Dr. Kellner claims that “almost all of the controversy about ECT is anecdotal opinion, unsupported by evidence.”[7] Yet, there is no science (clinical studies) to substantiate ECT as safe and effective.

Dr. Kellner provided his opinion against a patient who filed a lawsuit over ECT damage in 2003.  He asserted that the patient, Ms. Peggy Salters’ suicidality justified the administration of ECT; however, the court found that this could not be substantiated by the medical records. As the result of an intensive course of outpatient ECT in 2000, she lost all memories of the past 30 years of her life, including all memories of her husband of three decades, now deceased, and the births of her three children.[8] In 2005, the court awarded Ms. Salters more than $635,000 for the long-term memory loss the ECT caused her.[9] By Dr. Kellner’s standards, this confirmed damage is “anecdotal.”

In March 2016, a coroner from Sunderland County in the UK heard how a hospital patient, Elsie Tindle, died after electroshock triggered an epileptic fit which caused irreparable brain damage. Home Office pathologist, Dr. Nigel Cooper, who performed the post mortem on Miss Tindle, concluded the formal cause of death as anoxic-ischemic brain damage, due to status epileptica, due to electroconvulsive therapy. The brain was completely starved of oxygen during the prolonged fit in 2015. After the third ECT session, Miss Tindle fell ill the following day. She died 25 days later, on April 4, 2015.[10]

FDA must put patient protection above the financial interests of companies that have failed to conduct clinical trials and provide a Pre-Market Application (PMA) for nearly 40 years. Because there are U.S. state laws that allow for electroshock to be administered to patients without their consent—as exemplified in the Elsie Tindle case above from the UK—even greater protections are needed.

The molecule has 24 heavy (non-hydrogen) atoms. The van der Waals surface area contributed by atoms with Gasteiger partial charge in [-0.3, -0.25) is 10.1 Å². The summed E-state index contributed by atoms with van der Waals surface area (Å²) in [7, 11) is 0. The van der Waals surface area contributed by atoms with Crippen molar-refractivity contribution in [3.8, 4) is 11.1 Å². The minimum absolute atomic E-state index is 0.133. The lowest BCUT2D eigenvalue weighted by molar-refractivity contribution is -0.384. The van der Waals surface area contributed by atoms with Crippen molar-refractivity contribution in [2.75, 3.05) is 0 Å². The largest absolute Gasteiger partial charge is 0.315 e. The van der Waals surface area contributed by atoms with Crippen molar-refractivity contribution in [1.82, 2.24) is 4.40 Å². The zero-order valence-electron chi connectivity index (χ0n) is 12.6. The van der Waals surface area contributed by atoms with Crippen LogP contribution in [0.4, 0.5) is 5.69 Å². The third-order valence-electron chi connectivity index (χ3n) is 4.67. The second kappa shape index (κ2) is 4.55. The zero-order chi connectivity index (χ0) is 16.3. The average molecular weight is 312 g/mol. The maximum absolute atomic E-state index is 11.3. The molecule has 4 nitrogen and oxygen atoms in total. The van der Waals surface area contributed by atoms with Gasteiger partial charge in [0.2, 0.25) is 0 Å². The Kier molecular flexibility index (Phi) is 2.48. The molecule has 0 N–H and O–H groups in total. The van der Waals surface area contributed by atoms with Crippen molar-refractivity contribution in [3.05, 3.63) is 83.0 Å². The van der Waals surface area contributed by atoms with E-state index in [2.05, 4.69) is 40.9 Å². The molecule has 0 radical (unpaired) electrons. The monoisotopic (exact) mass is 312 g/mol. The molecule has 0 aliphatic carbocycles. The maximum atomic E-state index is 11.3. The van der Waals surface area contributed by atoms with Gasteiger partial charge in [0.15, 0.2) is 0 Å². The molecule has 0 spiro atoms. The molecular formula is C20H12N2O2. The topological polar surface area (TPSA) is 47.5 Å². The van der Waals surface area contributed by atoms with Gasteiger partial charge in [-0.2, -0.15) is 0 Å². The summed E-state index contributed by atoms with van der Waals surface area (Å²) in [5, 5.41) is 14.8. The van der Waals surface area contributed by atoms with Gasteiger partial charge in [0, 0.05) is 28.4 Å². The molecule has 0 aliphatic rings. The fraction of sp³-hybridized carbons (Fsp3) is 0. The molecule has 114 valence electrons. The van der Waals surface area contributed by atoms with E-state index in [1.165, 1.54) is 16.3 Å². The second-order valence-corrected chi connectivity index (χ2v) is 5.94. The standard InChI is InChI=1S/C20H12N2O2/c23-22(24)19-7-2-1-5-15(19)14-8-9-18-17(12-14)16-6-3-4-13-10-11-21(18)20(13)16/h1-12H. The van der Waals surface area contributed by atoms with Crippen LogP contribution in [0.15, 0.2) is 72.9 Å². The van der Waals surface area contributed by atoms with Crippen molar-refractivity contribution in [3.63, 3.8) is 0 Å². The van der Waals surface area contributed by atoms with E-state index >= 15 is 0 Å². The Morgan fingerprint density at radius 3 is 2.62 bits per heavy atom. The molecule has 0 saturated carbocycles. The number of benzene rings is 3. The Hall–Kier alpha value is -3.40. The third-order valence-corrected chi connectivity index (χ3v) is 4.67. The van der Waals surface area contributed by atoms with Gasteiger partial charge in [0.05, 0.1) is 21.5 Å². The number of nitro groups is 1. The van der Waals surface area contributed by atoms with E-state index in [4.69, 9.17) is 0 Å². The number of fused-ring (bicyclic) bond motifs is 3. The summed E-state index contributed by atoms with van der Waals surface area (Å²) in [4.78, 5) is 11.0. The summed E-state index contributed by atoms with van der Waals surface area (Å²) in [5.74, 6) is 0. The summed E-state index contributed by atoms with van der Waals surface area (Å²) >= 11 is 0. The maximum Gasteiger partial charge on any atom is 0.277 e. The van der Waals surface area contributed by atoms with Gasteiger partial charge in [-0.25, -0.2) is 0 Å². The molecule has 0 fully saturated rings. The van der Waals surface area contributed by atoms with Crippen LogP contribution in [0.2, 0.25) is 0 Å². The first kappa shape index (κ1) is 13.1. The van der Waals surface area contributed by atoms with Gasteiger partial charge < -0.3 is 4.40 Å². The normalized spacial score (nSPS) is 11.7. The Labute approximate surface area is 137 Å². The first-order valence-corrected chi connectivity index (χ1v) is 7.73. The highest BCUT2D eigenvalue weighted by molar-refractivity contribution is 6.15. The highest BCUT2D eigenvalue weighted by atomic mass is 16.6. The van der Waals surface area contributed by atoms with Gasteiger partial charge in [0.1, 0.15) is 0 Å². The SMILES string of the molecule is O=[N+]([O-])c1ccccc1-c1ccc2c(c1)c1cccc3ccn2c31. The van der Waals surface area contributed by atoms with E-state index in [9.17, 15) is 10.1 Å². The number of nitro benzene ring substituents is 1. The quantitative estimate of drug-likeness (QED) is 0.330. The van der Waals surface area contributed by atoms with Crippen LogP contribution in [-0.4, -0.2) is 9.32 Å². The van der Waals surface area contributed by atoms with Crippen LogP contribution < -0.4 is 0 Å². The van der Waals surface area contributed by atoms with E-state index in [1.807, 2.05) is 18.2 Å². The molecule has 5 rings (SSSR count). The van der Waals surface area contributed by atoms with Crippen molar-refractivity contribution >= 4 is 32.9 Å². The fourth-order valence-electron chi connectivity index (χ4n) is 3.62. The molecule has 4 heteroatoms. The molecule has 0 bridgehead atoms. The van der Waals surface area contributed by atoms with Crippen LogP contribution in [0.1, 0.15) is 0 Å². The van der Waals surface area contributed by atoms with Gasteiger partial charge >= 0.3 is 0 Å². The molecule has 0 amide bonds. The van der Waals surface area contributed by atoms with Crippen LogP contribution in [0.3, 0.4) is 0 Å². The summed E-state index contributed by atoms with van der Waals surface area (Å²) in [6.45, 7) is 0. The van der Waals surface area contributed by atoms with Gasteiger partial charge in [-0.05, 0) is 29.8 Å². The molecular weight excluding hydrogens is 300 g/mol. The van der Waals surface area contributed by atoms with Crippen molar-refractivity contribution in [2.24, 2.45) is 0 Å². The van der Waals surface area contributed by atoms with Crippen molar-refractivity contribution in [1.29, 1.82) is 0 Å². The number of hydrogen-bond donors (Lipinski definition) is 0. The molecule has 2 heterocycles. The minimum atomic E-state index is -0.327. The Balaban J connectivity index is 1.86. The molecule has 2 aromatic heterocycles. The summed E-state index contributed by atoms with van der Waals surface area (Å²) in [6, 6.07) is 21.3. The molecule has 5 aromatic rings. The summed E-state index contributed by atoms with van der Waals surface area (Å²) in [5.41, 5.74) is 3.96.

Given that the APA is seeking to make the [ECT] device rated as Class II for an even wider range of mental disorders and for children, that its members discount the serious risks of ECT as “anecdotal” and consider clinical trials are “too expensive;” given that both Dr. Matthew Rudorfer, a psychiatrist and Chief of Nation Institute of Mental Health’s (NIMH) Somatic Treatments Program and the ECT device manufacturers claim the device makers cannot financially undertake a clinical trial, the FDA Proposal is disingenuous and misleading.

CCHR opposes the FDA’s Proposed Order. In lieu of removing the device from the market, it must remain as Class III so that FDA can ensure the health and safety of patients are protected and placed above the economic concerns of the ECT device manufacturers.




[3] Dr. Colin A. Ross, submission to the FDA, 10 Jan. 2011,

[4] Harold Robertson, Robin Pryor, “Memory and cognitive effects of ECT: informing and assessing patients,” Advances in Psychiatric Treatment May 2006, 12 (3) 228-237; DOI: 10.1192/apt.12.3.228,

[5] Ibid.

[6] Linda Andre, Doctors of Deception: What They Don’t Want You to Know about Shock Treatment, (Rutgers University Press, 2009) p. 101.

[7] Charles Kellner, M.D., “Electroconvulsive Therapy: The Second Most Controversial Medical Procedure,” Psychiatric Times, 8 Feb. 2011.

[8] Case 03CP4004797, Richland County, South Carolina,  Filed October 03, 2003, Decided June 17, 2005,

[9] Ibid.

[10] Petra Silfverskiold, “Electric shock therapy led to Sunderland patient having permanent fit,” Daily Mail (UK), 10 Mar. 2016,